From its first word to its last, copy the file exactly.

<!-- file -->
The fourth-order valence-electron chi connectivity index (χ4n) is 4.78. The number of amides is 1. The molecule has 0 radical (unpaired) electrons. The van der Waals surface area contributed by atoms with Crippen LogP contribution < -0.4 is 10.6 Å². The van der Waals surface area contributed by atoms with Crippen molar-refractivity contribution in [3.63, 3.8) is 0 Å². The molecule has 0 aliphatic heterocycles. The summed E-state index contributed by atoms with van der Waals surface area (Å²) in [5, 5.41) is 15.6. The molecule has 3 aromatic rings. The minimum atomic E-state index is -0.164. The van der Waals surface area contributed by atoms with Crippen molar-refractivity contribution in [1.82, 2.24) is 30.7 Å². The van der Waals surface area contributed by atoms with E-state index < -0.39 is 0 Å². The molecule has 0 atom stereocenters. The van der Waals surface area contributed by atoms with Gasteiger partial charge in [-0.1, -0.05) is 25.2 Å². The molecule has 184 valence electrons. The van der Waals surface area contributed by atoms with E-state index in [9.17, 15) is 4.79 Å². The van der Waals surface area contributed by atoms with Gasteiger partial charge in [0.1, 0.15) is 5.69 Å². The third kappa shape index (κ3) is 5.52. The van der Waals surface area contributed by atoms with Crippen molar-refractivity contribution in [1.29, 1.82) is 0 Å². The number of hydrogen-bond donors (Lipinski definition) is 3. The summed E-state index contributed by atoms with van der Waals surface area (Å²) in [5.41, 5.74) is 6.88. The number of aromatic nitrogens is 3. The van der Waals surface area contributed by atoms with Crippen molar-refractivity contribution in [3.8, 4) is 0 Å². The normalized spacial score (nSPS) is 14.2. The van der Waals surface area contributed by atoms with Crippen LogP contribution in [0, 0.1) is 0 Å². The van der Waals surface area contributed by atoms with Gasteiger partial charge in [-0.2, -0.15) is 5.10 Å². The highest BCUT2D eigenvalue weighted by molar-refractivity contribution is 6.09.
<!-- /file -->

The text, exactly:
The fourth-order valence-electron chi connectivity index (χ4n) is 4.78. The number of amides is 1. The molecule has 0 radical (unpaired) electrons. The van der Waals surface area contributed by atoms with Crippen LogP contribution < -0.4 is 10.6 Å². The van der Waals surface area contributed by atoms with Crippen molar-refractivity contribution in [3.63, 3.8) is 0 Å². The molecule has 0 aliphatic heterocycles. The summed E-state index contributed by atoms with van der Waals surface area (Å²) in [5, 5.41) is 15.6. The molecule has 3 aromatic rings. The minimum atomic E-state index is -0.164. The van der Waals surface area contributed by atoms with Crippen molar-refractivity contribution in [1.82, 2.24) is 30.7 Å². The van der Waals surface area contributed by atoms with E-state index < -0.39 is 0 Å². The molecule has 0 atom stereocenters. The van der Waals surface area contributed by atoms with Gasteiger partial charge in [-0.1, -0.05) is 25.2 Å². The molecule has 184 valence electrons. The van der Waals surface area contributed by atoms with E-state index in [9.17, 15) is 4.79 Å². The van der Waals surface area contributed by atoms with Gasteiger partial charge in [0.1, 0.15) is 5.69 Å². The third kappa shape index (κ3) is 5.52. The van der Waals surface area contributed by atoms with Crippen molar-refractivity contribution in [1.29, 1.82) is 0 Å². The number of hydrogen-bond donors (Lipinski definition) is 3. The summed E-state index contributed by atoms with van der Waals surface area (Å²) in [5.41, 5.74) is 6.88. The number of aromatic nitrogens is 3. The van der Waals surface area contributed by atoms with Crippen molar-refractivity contribution in [3.8, 4) is 0 Å². The normalized spacial score (nSPS) is 14.2. The van der Waals surface area contributed by atoms with Crippen LogP contribution in [0, 0.1) is 0 Å². The van der Waals surface area contributed by atoms with Gasteiger partial charge in [-0.2, -0.15) is 5.10 Å². The highest BCUT2D eigenvalue weighted by molar-refractivity contribution is 6.09.